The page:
From 1933-1942, the young men of the Civilian Conservation Corp (CCC) helped lift America out of the Great Depression through hard work and ingenuity. They helped develop and restore our recreation areas and natural resources for the benefit of us all. Although the CCC only operated for nine years, their contributions here and elsewhere remain as a testament to their conservation service. The next time you visit another park or forest, look for their handiwork!
Constructing the Heart of Coopers Rock S.F.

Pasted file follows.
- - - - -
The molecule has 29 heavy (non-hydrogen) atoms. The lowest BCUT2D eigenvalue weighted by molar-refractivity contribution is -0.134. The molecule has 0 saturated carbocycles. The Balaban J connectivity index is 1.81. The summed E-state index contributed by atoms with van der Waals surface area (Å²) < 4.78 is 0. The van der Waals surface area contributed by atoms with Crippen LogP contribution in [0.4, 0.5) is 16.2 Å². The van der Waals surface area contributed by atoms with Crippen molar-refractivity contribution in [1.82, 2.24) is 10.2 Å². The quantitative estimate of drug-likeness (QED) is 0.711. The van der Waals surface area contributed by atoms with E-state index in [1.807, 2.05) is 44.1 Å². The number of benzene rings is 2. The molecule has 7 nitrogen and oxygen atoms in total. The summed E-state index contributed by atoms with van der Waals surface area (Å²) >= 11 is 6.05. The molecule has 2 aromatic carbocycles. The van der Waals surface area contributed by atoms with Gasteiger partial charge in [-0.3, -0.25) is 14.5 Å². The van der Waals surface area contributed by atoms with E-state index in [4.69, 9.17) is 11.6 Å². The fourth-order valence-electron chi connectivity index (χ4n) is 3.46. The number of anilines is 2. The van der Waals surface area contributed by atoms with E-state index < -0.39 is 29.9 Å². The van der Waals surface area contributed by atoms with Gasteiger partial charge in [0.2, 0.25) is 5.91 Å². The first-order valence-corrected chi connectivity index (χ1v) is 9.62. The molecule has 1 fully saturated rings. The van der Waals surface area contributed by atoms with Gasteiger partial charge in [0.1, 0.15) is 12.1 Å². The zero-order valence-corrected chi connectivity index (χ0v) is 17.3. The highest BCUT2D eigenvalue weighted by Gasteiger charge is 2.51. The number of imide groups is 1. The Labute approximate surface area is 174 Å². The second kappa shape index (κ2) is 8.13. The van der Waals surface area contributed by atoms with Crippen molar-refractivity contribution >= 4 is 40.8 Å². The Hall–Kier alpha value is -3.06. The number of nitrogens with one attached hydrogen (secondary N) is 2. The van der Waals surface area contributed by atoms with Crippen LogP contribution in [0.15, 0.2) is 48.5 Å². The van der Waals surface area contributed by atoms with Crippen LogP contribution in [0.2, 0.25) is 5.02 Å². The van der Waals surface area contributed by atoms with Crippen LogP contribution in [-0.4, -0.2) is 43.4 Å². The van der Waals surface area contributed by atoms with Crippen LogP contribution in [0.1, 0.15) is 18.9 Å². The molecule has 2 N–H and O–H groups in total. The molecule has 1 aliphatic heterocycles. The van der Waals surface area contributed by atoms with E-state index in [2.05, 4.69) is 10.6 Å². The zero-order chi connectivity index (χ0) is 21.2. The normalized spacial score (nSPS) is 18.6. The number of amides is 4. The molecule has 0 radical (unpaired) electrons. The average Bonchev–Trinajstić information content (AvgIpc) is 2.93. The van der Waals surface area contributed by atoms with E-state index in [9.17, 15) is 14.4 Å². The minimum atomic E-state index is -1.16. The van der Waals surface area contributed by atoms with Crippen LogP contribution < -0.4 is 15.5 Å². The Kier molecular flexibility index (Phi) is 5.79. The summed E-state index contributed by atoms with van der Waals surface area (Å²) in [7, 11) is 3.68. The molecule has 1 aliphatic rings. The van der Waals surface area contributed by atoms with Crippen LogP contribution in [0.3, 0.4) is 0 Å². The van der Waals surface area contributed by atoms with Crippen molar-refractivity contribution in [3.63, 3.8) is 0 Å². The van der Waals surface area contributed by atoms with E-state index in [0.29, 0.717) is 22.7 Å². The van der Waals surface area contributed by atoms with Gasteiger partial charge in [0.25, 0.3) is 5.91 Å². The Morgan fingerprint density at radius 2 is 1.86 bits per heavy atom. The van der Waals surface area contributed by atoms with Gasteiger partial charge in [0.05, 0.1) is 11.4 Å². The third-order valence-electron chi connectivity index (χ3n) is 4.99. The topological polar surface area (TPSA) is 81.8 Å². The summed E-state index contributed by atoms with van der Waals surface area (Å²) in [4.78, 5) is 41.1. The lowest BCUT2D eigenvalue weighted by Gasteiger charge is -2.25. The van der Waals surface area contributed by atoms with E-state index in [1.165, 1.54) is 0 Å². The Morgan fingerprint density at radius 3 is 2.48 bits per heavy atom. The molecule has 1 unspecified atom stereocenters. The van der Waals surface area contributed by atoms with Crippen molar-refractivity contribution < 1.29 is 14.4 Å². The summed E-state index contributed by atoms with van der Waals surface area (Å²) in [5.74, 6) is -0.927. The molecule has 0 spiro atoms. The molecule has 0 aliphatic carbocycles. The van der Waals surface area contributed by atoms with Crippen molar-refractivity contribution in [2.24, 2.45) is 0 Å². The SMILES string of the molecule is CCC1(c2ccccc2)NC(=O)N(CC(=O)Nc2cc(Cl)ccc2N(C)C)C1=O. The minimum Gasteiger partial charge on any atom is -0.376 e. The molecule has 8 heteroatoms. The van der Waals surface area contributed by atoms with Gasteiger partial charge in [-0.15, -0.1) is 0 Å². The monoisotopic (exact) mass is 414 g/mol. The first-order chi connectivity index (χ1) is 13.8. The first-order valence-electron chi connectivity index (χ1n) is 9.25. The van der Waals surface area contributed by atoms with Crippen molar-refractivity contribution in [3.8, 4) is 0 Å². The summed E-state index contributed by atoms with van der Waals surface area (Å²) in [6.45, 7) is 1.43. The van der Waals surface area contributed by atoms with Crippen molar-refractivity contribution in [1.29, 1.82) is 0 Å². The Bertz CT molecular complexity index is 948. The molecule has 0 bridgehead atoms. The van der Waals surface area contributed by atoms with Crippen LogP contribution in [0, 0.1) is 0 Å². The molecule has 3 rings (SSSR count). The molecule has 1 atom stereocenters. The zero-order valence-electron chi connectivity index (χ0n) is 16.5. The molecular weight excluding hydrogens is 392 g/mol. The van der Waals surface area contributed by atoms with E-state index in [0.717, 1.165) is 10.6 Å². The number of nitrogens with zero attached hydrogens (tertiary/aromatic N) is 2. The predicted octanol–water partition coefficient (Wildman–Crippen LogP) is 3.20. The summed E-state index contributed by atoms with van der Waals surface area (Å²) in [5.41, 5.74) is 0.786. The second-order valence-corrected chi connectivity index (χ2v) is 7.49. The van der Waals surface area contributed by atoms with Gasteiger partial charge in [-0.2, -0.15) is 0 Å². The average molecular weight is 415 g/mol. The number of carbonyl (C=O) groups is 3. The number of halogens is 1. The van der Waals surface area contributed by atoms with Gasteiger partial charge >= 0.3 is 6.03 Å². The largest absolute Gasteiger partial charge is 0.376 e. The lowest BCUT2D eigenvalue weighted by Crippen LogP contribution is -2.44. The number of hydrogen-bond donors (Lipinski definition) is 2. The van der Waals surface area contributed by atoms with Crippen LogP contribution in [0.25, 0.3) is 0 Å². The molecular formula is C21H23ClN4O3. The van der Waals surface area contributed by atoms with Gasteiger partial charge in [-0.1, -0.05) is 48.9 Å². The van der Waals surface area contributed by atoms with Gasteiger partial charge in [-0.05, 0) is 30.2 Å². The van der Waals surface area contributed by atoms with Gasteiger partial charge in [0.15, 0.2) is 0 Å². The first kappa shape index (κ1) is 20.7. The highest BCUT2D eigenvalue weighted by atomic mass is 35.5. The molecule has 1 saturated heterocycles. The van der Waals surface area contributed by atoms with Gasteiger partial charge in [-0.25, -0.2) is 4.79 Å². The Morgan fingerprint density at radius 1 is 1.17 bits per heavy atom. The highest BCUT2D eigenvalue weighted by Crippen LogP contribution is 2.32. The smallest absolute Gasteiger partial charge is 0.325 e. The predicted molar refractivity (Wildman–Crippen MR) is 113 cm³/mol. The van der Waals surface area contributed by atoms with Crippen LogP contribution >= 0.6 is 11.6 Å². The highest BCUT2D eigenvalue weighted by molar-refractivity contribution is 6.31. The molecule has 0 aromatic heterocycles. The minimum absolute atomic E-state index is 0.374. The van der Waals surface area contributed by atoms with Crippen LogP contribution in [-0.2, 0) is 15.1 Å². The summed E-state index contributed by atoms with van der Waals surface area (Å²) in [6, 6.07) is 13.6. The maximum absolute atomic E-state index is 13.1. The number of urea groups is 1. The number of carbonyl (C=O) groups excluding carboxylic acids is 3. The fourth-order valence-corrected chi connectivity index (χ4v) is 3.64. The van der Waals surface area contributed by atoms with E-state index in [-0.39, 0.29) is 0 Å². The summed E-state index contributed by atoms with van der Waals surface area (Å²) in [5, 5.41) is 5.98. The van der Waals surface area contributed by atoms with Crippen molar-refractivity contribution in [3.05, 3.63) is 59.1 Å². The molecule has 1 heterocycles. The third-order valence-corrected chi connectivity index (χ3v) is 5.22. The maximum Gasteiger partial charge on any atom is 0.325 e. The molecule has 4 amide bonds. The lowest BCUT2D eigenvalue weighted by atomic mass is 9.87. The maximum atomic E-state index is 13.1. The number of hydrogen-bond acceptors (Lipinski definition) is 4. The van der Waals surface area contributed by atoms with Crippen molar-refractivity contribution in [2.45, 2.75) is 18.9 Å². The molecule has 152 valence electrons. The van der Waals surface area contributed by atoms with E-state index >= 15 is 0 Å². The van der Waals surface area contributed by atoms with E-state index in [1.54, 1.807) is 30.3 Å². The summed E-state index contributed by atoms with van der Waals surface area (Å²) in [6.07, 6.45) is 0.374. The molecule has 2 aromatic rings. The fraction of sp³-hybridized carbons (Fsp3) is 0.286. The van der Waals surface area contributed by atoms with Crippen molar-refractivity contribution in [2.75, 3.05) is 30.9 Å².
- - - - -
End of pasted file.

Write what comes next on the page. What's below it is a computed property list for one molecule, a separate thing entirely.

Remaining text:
Thanks to the CCC, we can stand at the overlook and enjoy the natural beauty of Coopers Rock State Forest. Take a moment to imagine the backbreaking labor needed to build the bridge to the overlook, carve out the stone steps and construct these stone and wood railings. Starting here in 1936, these hardworking men living at Camp Rhododendren built eleven structures which are now listed on the National Register of Historic Places.
Sacrifices and Achievement
Participation in the CCC demanded sacrifices. Most were unemployed and unmarried young men from poor families. They left home to live in CCC camps around the country. On top of the hard work, they often went to educational classes and received job training at night. They were paid $30 a month (about $500 today), and $25 was sent home to help